Dr. Goldenberg develops machine learning methods that combine diverse sets of biological and phenotypic measurements to refine understanding of complex human diseases, identifying the best treatments, and the individual patient outcomes, guiding decisions to improve the quality of life for patients. Dr. Goldenberg’s new data integration method called Similarity Network Fusion (SNF) was the first to integrate patient data (omics, imaging, etc) using patient networks. It improved survival outcome predictions in 5 different cancers. Dr Goldenberg brings her expertise in data integration to Child and Brain Development group.
More than two thirds of mental health issues have their onset during childhood or adolescence. Identifying children at risk for mental illness later in life and predicting the type of illness is not easy. There are no blood or genetic ‘tests’; instead, psychiatrists and health professionals use an individual’s and his/her family’s clinical history to note persistent symptoms and make a diagnosis. Dr Goldenberg believes that, by modeling and combining trajectories of social-emotional and neurocognitive measures over time and genome-wide genetic and DNA methylation data, it is possible to identify clinically relevant subtypes of childhood and adolescent development, and the corresponding biomarkers that predict traits underlying psychiatric disorders. The easy-to-use computational tools developed to ascertain longitudinal subtypes and their associated biomarkers will be made publicly available to the larger research community. Our findings will implicate both short and long term predictors and biological contributors of psychopathology helping to unravel the complex relationship between genomics and social-emotional development. These findings will also hopefully generate candidate biological targets for novel treatments.
2016, Department of Computer Science Award for exceptional mentoring and outstanding commitment to graduate student recruitment, University of Toronto.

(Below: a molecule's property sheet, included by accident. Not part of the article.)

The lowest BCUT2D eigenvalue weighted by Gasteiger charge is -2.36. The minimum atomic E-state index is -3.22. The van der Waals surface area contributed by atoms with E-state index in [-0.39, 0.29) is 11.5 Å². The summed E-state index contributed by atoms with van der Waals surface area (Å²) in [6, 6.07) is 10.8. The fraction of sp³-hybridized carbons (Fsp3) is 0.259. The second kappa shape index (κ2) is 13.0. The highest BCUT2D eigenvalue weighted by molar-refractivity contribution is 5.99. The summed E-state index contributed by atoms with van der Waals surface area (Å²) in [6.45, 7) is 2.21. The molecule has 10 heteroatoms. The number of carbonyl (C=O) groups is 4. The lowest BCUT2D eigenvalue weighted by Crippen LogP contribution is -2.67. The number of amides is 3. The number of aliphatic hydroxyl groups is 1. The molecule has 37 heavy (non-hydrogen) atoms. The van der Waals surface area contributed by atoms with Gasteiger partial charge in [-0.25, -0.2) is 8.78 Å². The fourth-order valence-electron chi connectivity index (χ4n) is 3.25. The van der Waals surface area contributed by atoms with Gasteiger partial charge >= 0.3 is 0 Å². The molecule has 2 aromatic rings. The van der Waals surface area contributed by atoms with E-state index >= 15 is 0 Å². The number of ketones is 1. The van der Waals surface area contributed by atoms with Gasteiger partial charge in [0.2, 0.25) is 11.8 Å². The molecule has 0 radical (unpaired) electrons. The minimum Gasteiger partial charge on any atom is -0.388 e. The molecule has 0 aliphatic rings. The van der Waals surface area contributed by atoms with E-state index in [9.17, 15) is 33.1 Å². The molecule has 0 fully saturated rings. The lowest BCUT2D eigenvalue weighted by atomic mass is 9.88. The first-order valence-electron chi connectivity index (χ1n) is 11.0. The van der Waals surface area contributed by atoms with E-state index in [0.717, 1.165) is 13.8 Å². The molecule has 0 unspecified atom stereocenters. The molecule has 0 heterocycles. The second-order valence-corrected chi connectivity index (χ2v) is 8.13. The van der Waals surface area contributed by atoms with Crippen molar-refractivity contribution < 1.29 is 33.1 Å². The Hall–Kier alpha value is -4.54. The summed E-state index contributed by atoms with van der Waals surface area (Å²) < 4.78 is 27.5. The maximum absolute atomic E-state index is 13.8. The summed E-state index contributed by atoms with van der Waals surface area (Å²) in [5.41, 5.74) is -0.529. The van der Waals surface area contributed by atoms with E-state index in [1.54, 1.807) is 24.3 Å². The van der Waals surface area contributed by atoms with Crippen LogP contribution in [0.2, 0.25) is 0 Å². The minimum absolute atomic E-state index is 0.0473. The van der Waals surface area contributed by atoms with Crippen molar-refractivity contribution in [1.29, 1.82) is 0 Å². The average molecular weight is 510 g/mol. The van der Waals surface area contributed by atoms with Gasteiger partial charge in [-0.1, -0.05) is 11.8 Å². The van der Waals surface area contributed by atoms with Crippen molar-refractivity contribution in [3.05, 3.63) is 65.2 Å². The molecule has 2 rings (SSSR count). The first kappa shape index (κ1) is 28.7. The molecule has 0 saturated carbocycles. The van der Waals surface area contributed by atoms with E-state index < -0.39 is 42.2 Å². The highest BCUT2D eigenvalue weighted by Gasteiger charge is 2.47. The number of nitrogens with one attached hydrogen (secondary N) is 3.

2016, Early Researcher Award from the Ministry of Research and Innovation.
2013, Winner of the best poster presentation award at the Young Investigator Meeting, organized by the CIHR Institute of Cancer Research.
2010, MITACS Award - for a workshop entitled Networks Across Disciplines: Theory and Applications Prize/Award.
C. Corre, G. Shinoda, H. Zhu, D.L. Cousminer, C. Crossman, C. Bellissimo, A. Goldenberg, G.Q. Daley, M.R. Palmert. (2016) Sex specific regulation of weight and puberty by Lin28/let7 axis. Journal of Endocrinology, 228(3), pg 179-91.
L. Rampasek, A. Goldenberg. (2016). TensorFlow: Biology’s Gateway to Deep Learning? Cell systems, 2(1), 1214.
Saria, S., A. Goldenberg (2015). Subtyping: What it is and its role in precision medicine. IEEE Intelligent Systems Magazine, 30(4), p. 7075.
R. Colak, T. Kim, H. Kazan, Y. Oh, M Cruz, A. Valladares, J. Peralta, J. Escobedo, E. Parra, P.M. Kim and A. Goldenberg (2015) JBASE: Joint Bayesian Analysis of Subphenotypes and Epistasis. Bioinformatics, 32(2), 201-10.
B. Wang, A. Mezlini, F. Demir, M. Fiume, T. Zu, M. Brudno, B. Haibe-Kains and A. Goldenberg (2014) Similarity network fusion for aggregating data types on genomic scale. Nature Methods, 11(3), p. 3377.
A. Mezlini, B. Wang, A. Deshwar, Q. Morris and A. Goldenberg (2013) Identifying cancer specific functionally relevant miRNAs from gene expression and miRNA to gene networks using regularized regression. PloS One, 8(10). E73168.
A Goldenberg, S. Mostafavi, G. Quon, P. Boutros, and Q. Morris. (2011) Unsupervised detection of genes of influence in lung cancer using biological networks. Bioinformatics, 27(22), p. 316672.
Fellow Child & Brain Development
The Hospital for Sick Children, University of TorontoGenetics and Genome Biology, Department of Computer Science
PhD (Machine Learning) Carnegie Mellon University
MSc (Knowledge Discovery & Data Mining) Carnegie Mellon University
BEng (Engineering Mathematics and Computer Science) University of Louisville
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